If the machine to be moved has 6, 8, or more anchor bolts, caution needs to be applied when deciding how to shim the middle machine feet.

A method still used by many is to calculate the shimming for the inboard and outboard feet of the MTBM and shim accordingly. Then, use a feeler gauge to determine the number of shims required to “fill in” under the middle feet. You tighten the inboard and outboard feet before making the shim correction to the middle feet. A common practice is to add a few mils of shim under the middle feet to compensate for any casing sag due to the weight of the machine. The problem with this method is deciding how many mils of shims to add when compensating for casing sag.

Some laser shaft alignment tools can calculate the middle feet shim requirement based on the distance from the front (or inboard) feet to the middle feet. This calculation is based on a simple rise over run and assumes that the base is completely flat. Some criticize this method of letting the laser alignment system calculate the middle feet corrections. The argument is that on a normal machine configuration, the four feet nearest the bearings establish the reference plane. But when additional feet are introduced, you should not assume they are in the same exact plane. This is true and shows up as a soft foot condition. Therefore, when a proper Rough soft foot and Final soft foot are performed, the calculated middle feet corrections by the laser alignment system are preferred over just guessing how much to shim the middle machine feet.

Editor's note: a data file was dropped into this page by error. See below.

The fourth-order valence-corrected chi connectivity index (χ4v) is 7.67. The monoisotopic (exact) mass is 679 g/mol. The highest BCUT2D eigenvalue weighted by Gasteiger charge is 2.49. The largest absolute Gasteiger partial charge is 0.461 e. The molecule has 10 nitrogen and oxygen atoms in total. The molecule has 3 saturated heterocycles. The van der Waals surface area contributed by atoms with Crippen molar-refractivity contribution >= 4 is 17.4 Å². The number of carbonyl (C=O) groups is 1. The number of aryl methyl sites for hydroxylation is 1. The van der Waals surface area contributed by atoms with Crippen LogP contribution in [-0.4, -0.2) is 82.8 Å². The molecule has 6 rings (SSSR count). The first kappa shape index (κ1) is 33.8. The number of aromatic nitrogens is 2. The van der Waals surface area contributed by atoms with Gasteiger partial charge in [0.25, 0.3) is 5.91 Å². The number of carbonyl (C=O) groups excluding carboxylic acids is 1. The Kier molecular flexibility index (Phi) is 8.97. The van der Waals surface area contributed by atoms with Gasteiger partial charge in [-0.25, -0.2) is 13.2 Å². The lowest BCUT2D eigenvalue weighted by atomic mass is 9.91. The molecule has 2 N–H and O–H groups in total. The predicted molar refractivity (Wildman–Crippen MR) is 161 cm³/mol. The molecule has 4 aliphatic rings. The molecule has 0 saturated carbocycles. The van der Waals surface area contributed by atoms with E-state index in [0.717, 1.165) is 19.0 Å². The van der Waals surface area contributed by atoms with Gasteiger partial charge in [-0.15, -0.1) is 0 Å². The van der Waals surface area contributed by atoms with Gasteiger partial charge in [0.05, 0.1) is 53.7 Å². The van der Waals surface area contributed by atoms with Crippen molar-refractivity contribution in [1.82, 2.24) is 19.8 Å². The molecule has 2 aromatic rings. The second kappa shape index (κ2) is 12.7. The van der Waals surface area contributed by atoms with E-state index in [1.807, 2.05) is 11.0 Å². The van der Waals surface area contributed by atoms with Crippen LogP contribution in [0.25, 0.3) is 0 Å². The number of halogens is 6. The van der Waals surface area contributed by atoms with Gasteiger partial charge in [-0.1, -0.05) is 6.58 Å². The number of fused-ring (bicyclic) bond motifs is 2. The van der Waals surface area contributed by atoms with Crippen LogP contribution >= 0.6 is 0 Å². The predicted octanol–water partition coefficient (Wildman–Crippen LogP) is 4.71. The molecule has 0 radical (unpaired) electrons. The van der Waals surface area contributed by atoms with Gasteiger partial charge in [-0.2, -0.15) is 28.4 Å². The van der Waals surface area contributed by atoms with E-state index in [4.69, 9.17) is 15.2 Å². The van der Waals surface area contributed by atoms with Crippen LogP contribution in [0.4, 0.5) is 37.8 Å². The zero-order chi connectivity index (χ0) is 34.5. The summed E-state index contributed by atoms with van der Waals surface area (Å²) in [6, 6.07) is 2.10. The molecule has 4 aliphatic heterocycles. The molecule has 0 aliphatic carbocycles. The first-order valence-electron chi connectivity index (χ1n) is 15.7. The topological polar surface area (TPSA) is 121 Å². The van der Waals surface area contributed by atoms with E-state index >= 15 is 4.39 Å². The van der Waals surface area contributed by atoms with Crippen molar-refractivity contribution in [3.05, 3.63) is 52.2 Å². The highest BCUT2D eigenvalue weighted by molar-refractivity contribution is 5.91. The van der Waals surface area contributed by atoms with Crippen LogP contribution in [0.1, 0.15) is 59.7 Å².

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, by Pedro Casanova CRL